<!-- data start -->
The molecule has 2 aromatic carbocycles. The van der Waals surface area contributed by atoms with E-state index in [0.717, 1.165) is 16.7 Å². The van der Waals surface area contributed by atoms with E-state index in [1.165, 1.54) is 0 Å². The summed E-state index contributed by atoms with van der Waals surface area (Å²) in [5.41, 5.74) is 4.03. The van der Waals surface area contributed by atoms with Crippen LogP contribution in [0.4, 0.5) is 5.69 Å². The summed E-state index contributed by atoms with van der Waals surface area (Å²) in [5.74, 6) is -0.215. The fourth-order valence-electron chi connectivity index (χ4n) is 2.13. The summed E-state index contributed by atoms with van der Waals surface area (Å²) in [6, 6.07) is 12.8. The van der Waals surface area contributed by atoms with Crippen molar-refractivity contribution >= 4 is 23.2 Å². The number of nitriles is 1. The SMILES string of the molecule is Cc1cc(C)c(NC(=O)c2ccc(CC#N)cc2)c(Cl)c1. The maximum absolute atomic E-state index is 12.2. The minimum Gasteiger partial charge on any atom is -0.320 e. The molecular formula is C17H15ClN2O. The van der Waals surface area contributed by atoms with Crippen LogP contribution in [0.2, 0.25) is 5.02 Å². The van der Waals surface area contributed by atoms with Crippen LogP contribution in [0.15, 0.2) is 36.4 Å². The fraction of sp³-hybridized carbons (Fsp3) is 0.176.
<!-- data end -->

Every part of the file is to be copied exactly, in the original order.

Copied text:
The molecule has 2 aromatic carbocycles. The van der Waals surface area contributed by atoms with E-state index in [0.717, 1.165) is 16.7 Å². The van der Waals surface area contributed by atoms with E-state index in [1.165, 1.54) is 0 Å². The summed E-state index contributed by atoms with van der Waals surface area (Å²) in [5.41, 5.74) is 4.03. The van der Waals surface area contributed by atoms with Crippen LogP contribution in [0.4, 0.5) is 5.69 Å². The summed E-state index contributed by atoms with van der Waals surface area (Å²) in [5.74, 6) is -0.215. The fourth-order valence-electron chi connectivity index (χ4n) is 2.13. The summed E-state index contributed by atoms with van der Waals surface area (Å²) in [6, 6.07) is 12.8. The van der Waals surface area contributed by atoms with Crippen molar-refractivity contribution >= 4 is 23.2 Å². The number of nitriles is 1. The SMILES string of the molecule is Cc1cc(C)c(NC(=O)c2ccc(CC#N)cc2)c(Cl)c1. The maximum absolute atomic E-state index is 12.2. The minimum Gasteiger partial charge on any atom is -0.320 e. The molecular formula is C17H15ClN2O. The van der Waals surface area contributed by atoms with Crippen LogP contribution in [0.2, 0.25) is 5.02 Å². The van der Waals surface area contributed by atoms with Crippen LogP contribution in [0.15, 0.2) is 36.4 Å². The fraction of sp³-hybridized carbons (Fsp3) is 0.176.